Introduction
Sanseru (also spelled Sanseiru, Sanseiryu and Sanseryu) means 36. Some people suggest that this has religious significant, as 36 is a divisor of the number 108, a number with great spiritual significance to the Chinese Buddhists from whom the kata may have originated. Other people suggest that the number 36 indicates the number of defensive principles in the kata. However, as the original moves have been modified since their conception, and some of the grappling bunkai is now lost in the version that we perform, this interpretation, even if originally true, is not longer relevant.

Some karate styles perform this kata very quickly, but in GKR, we tend to do most of it slowly, with lots of tension. The beginning in particular, bears a strong resemblance to the Goju Sanchin kata.

Sanseru is deceptively difficult to perform well. At first glance, you could be forgiven for thinking that as the kata primarily comprises basic techniques, and has a high degree of repetition, that it's simple. However, it's in the balance and movement that the difficulty of this kata manifests itself. If you understand how you should be moving, it's far harder to perform than if you are ignorant to the kata's subtleties.

Sanseru is rarely performed in tournament, and it's not a good choice, for any but the most adept of performers. It's hard to demonstrate distinguishing strengths in the kata, yet there are lots of opportunities to lose your balance. Worse still, it finishes with a difficult and complicated move, which if performed badly, will be the last thing in the judge's minds when they score you.

As a team kata, it's quite a good choice because it's ponderous pace makes it easy to synchronise.

Stances
There are only basic stances in kata Sanseru, but don't be fooled; it's not the stances, but the movement preceding each stance that makes these challenging. You'll have a tendency initially to make the sanchins too long, the zenkutsu dachis too high, and you may have trouble setting the angles in your shiko dachis.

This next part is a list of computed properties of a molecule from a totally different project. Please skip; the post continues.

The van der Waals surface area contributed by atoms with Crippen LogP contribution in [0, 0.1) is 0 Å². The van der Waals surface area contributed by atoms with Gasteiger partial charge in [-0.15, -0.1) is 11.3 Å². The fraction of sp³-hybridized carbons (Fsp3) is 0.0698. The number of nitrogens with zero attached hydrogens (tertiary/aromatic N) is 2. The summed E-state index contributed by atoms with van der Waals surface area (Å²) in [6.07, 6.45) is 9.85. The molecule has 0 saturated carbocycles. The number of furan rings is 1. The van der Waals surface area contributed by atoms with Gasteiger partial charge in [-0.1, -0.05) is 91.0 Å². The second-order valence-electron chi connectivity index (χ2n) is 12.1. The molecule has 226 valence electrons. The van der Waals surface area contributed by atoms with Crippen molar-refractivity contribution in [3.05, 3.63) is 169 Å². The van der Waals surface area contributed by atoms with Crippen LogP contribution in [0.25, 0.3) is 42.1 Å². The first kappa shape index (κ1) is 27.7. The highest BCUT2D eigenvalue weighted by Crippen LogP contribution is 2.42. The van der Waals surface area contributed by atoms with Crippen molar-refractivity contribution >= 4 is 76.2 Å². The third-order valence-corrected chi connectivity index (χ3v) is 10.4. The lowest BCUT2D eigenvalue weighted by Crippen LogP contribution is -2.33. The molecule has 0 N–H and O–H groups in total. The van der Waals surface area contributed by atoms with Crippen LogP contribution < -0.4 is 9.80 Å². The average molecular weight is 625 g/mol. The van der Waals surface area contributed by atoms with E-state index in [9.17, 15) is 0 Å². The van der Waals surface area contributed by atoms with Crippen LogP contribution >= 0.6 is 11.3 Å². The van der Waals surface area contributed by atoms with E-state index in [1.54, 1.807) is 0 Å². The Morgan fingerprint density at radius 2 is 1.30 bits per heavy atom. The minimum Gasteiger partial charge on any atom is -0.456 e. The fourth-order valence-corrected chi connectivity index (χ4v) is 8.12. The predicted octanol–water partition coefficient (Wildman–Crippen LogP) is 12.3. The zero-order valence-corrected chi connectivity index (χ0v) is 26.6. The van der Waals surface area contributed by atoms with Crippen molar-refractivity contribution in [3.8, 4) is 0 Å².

Heiko Dachi Ready stance
Musubi Dachi Feet together, toes out stance
Sanchin Dachi Pigeon-toed stance
Zenkutsu Dachi Forward stance
Shiko Dachi Sumo stance



Strikes
No new strikes here, but delivering a rising elbow strike, when your movement appears to be descending requires special attention - the trick is to lower your stance at the start of the kick, not the end....

Also, it's unusual to deliver a second strike without withdrawing the first. Should you use your hips or not, and if not, how to you gain power for the punch?

Chudan Tsuki Mid-level punch
Hiji Ate Rising elbow strike
Jodan Tsuki Upper-level punch
Yama Tsuki U punch



Blocks
The way that we perform it makes this quite a contentious kata, and you'll be hard-pushed to find a plausible bunkai for all the cross arm blocks, let alone the finishing move. The original Goju version replaces the first shuto block with a teisho uke, followed by a grab to the ankle. We've substituted that for what appears to be a less satisfactory open-handed juji uke block. Whatever your interpretation, one thing is certain; you want to try to cross your arms just above the wrist joint, not at the hands. Furthermore, you should cross both hands at the same place.

There are three or four new blocks here - (three if you consider the final move to be a grapple rather than a block). The X block and the shuto gedan barai are easy enough to perform, but you'll need to pay special care to your execution of the upper arm block if you are to achieve all of its nuances.

Uchi Uke Inside block
Gedan Barai Shuto Knife-hand Downward block
Juji Uke Shuto Knife-hand X block
Keito Uke Chicken-head wrist block
Gedan Juji Uke Low-level X block
Upper arm block



Kicks
The kicks are simple enough; just make sure that you lift your knee high at the start and end of the side kick, and you use your hips.

Mae Geri Front kick
Kensetsu Geri Stamping or joint kick




Sequence:- By the numbers
Start Sanseiru footwork chart start Start in ready stance. Bring your heels together and bow. Return to ready stance.
1
Ichi
Sanseiru footwork chart step 1 Without turning your hips, step your right foot forwards into Sanchin Dachi, ensuring that you use a circular sliding motion of your foot (suri ashi).

At the same time perform two simultaneous inside blocks, one with each arm. Be sure that at the finishing position, your elbows are tucked in and your fists are at shoulder level.

This entire sequence should be performed slowly, with tension and good breathing.

2
Ni
Sanseiru footwork chart step 2 Slowly draw your left hand back into chamber by your side. Perform a fast Chudan Tsuki to the centre.